Major Deregulation? FDA Withdraws Several Rules and Regulations Related to Medical Products

  • June 14, 2018

Since those comments in January 2017, the United States Food and Drug Administration (FDA) has withdrawn the most rulemakings of any Department of Health and Human Services (HHS) Agency, though only a handful are related to medical products (the others are tobacco related) and it is unclear how the withdrawal of these proposals and regulations in 2017 will impact patient safety or industry burdens.

A new report from the nonprofit Public Citizen released at the end of November 2017 released this week, discusses not only the regulations withdrawn in 2017 but how this administration “has done a lot to slow down or stop ongoing rulemakings.”

For instance, according to HHS’ regulatory agenda published in August 2017, the finalization of a rule on drug labels, “to reflect certain types of newly acquired information in advance of FDA’s review of such changes,” has been pushed back indefinitely, the finalization of a rule related to accepting certain clinical data to bring new medical devices to market has been delayed to next month and the finalization of an FDA rule on post-marketing safety requirements has been pushed back to October 2018.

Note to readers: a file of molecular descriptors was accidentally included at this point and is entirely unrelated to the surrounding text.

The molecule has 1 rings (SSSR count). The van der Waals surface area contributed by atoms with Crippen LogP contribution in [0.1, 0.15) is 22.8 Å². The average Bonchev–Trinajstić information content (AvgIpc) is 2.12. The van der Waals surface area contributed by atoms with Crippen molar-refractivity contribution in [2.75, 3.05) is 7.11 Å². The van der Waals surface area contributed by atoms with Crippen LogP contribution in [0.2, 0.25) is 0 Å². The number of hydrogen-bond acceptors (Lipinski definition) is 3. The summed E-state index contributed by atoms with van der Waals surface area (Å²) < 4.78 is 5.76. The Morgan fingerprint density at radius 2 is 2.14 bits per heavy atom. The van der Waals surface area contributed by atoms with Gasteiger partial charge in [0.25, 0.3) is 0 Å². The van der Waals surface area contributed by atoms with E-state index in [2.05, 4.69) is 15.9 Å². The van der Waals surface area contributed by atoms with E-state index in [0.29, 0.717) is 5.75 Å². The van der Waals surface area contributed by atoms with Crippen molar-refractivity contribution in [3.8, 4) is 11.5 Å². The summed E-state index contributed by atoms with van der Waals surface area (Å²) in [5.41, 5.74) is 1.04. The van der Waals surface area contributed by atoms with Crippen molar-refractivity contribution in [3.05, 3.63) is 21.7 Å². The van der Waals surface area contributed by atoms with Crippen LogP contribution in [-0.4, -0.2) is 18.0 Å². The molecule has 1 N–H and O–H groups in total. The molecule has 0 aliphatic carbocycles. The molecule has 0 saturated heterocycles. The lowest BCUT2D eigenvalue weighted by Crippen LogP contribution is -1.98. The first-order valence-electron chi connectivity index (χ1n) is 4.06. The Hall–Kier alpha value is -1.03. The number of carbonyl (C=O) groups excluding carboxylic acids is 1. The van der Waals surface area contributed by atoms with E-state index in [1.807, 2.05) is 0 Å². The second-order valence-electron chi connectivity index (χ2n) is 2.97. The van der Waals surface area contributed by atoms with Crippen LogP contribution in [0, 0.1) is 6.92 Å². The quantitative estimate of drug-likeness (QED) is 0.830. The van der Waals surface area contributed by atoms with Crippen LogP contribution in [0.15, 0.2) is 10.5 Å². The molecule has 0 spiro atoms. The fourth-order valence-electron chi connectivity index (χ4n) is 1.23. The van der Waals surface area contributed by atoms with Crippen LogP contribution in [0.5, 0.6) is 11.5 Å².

And since Trump took office, withdrawals of rulemakings and regulations related to medical products occurred in April and June of 2017 and include one on patient labeling, “to help patients use their prescription drug products safely and effectively”; another on clinical trials that would have updated the Investigational New Drug (IND) application regulations to “better protect the rights, safety, and welfare of subjects and help ensure the integrity of clinical trial data”; a third on updating and harmonizing current good manufacturing practice (cGMP) regulations for finished pharmaceuticals; a fourth to revise regulations for cGMP with regard to components used in manufacturing finished pharmaceuticals; and a fifth that would have regulated the format and content of reports intended to demonstrate substantial equivalence.

However, on the topic of whether 75% to 80% of FDA regulations will be cut moving forward, a White House spokesman referred Focus (RAPS) to FDA, which referred to a blog post from Anna Abram, FDA’s Deputy Commissioner, on considerations the Agency takes in determining which rulemakings to withdraw.  The blog post highlights comments sought by FDA on which rulemakings could be modified, repealed or replaced, to reduce the burden on industry while allowing FDA to continue its public health mission, though in early November 2017, FDA Commissioner Scott Gottlieb said a lot of FDA’s Regulations are de-regulatory in nature so they do not need to be cut.

REFERENCE:  RAPS; 29 NOV 2017; Zachary Brennan

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